- Feb 13, 2005
- Reaction score
- Wildwood New Jersey
Speaking yesterday about energy, the president found it necessary to casually slander Rutherford B. Hayes. In Obama’s telling, Hayes was a Luddite who, when confronted with the invention of the telephone, wondered who would ever want to use one.
“That’s why he’s not on Mount Rushmore,” Obama intoned. “He’s explaining why we can’t do something instead of why we can do something.”
According to contemporaneous accounts, what Hayes really said when he first used the phone was, “That is wonderful.”
In fact, Hayes installed the first telephone in the White House, along with the first typewriter, and invited Thomas Edison in for a visit to show off the phonograph — and was no one’s idea of a technophobe.
Obama’s whopper about Rutherford B. Hayes and the telephone
The quote cited by Obama does exist on the Internet, but we would expect the White House staff to do better research than that. (This line was in the president’s prepared text, so it was not ad-libbed.) But the trouble is, historians say that there is no evidence Hayes ever said this. Not only that, contrary to Obama’s jab, Hayes was interested in new technology.
According to Ari Hoogenboom, who wrote the definite biography, “Rutherford B. Hayes: Warrior and President,” Hayes entertained Thomas A. Edison at the White House. Edison demonstrated the phonograph for the president. “He was hardly hostile to new inventions,”
Hayes, in fact, was such a technology buff that he installed the first telephone in the White House. A list of telephone subscribers published in the article “The Telephones Comes to Washington,” by Richard T. Loomis, shows that the White House was given the number “1.”
The President at the Telephone
About 3 o’clock the President enjoyed a new sensation. Under the direction of Mr. Fred A. Gower, managing agent of Prof. [Alexander Graham] Bell, a telephone wire was connected with the Western Union Telegraph wire, tendered for the purpose of manager Bradford, and telephone communication established with Prof. Bell at the City Hotel in this city.
The President was then invited to place one of the telephones, which by the way resembled a rather large-sized bobbin, against one ear, which he did, when Mr. Gower spoke in the other in a moderate tone of voice, saying, “Prof. Bell, I have the honor to present to you the President of the United States, who is listening at the other telephone; do you understand?”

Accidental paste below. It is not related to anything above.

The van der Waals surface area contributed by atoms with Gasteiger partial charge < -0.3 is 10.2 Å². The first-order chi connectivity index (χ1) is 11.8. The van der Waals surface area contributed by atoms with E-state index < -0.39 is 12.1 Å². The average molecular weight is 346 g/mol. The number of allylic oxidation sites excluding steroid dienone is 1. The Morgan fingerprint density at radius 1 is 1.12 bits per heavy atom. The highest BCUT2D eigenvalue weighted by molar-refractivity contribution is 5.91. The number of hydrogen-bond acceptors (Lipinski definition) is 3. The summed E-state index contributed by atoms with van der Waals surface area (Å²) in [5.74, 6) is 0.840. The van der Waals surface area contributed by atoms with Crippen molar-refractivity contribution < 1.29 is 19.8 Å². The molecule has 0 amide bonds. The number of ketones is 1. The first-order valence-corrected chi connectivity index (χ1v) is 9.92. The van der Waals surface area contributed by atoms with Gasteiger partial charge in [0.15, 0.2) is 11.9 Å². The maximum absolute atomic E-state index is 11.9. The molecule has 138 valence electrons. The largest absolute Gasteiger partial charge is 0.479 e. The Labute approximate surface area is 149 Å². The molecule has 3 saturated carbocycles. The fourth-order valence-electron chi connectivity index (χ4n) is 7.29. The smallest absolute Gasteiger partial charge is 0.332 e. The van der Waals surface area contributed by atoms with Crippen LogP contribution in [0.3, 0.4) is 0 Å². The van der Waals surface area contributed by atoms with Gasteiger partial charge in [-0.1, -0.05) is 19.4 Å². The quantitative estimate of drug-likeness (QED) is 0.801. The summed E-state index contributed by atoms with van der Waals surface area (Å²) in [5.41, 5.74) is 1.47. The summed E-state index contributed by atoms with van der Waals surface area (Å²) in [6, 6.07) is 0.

The President listened carefully while a gradually increasing smile wreathed his lips, and wonder shone in his eyes more and more, until he took the little instrument from his ear, looked at it a moment in surprise, and remarked, “That is wonderful.”
During this time Prof. Bell said, according to Mr. Gower, who was listening at the telephone: “Mr. President, I am duly sensible of the great honor conferred upon me in this for the first time presenting the speaking telephone to the attention of the President of the United States. I am located in one of the parlors of the City Hotel, in Providence. I am speaking to you through thirteen miles of wire, without the use of any galvanic current on the line. I hope that you understand distinctly what I say, and I shall be very glad to hear something from you in reply, if you please.”
At the suggestion to him from Mr. Gower, that he should speak to Prof. Bell, the President said, “Please speak a little more slowly.” A few more messages passed, when the President again remarked, “That is wonderful,” saying he could understand some words very well, but could not catch sentences.
[Pennsylvania] Gov. [John] Hartranft also tried the wonderful little instrument, with much the same experience as the President, saying in answer to a query from Prof. Bell, “I understand you very well.”
Note that Hayes first tried the “wonderful” telephone at the end of June, and then had it installed in the White House just four months later. So, rather than “not looking forwards,” as Obama put it, Hayes quickly embraced the new technology.
In fact, he was a little too ahead of his time, because there were so few telephones installed elsewhere in the county. (The telephone list mentioned above shows only 190 subscribers in Washington two years after the telephone first came to Washington.)
Hoogenboom, who is an Obama supporter, added that unlike many Republicans today, Hayes was an advocate of federal action, particularly spending on education. He even wanted to use the federal budget surplus to direct more money to poor districts.
Besides historians, Obama’s staff also could have checked with the White House Historical Association, which recounts Hayes’s interest in the telephone in a classroom lesson for children in grades 4-8.
Card said the Hayes presidential library has never been able to find evidence of the alleged Hayes quote.
The Pinocchio Test ... Four Pinocchios
It’s bad enough for one president to knock another one for not being on Mount Rushmore, but it’s particularly egregious to do so based on incorrect information.
Hayes is dead and buried, but he deserves an apology.
oops... that darn internet... if it is good enough to be a credible source to verify a birth certificate.. can't it be credible enough for facts?..